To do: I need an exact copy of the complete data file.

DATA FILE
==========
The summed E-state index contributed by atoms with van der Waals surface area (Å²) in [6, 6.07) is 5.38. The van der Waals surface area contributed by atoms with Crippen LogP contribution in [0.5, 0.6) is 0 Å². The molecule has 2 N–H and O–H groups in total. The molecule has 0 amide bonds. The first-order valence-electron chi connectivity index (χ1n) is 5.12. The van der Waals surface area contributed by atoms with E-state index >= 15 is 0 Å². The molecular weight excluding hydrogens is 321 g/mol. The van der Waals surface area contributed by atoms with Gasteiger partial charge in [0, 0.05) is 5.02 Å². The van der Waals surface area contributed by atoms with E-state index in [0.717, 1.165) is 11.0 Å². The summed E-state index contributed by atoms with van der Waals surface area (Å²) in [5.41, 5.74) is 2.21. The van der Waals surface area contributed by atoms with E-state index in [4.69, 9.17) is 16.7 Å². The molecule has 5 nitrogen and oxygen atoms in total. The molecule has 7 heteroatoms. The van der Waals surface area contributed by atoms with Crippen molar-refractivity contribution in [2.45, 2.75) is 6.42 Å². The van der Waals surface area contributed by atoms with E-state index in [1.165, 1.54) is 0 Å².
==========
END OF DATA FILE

The summed E-state index contributed by atoms with van der Waals surface area (Å²) in [6, 6.07) is 5.38. The van der Waals surface area contributed by atoms with Crippen LogP contribution in [0.5, 0.6) is 0 Å². The molecule has 2 N–H and O–H groups in total. The molecule has 0 amide bonds. The first-order valence-electron chi connectivity index (χ1n) is 5.12. The van der Waals surface area contributed by atoms with E-state index >= 15 is 0 Å². The molecular weight excluding hydrogens is 321 g/mol. The van der Waals surface area contributed by atoms with Gasteiger partial charge in [0, 0.05) is 5.02 Å². The van der Waals surface area contributed by atoms with E-state index in [0.717, 1.165) is 11.0 Å². The summed E-state index contributed by atoms with van der Waals surface area (Å²) in [5.41, 5.74) is 2.21. The van der Waals surface area contributed by atoms with E-state index in [4.69, 9.17) is 16.7 Å². The molecule has 5 nitrogen and oxygen atoms in total. The molecule has 7 heteroatoms. The van der Waals surface area contributed by atoms with Crippen molar-refractivity contribution in [2.45, 2.75) is 6.42 Å². The van der Waals surface area contributed by atoms with E-state index in [1.165, 1.54) is 0 Å².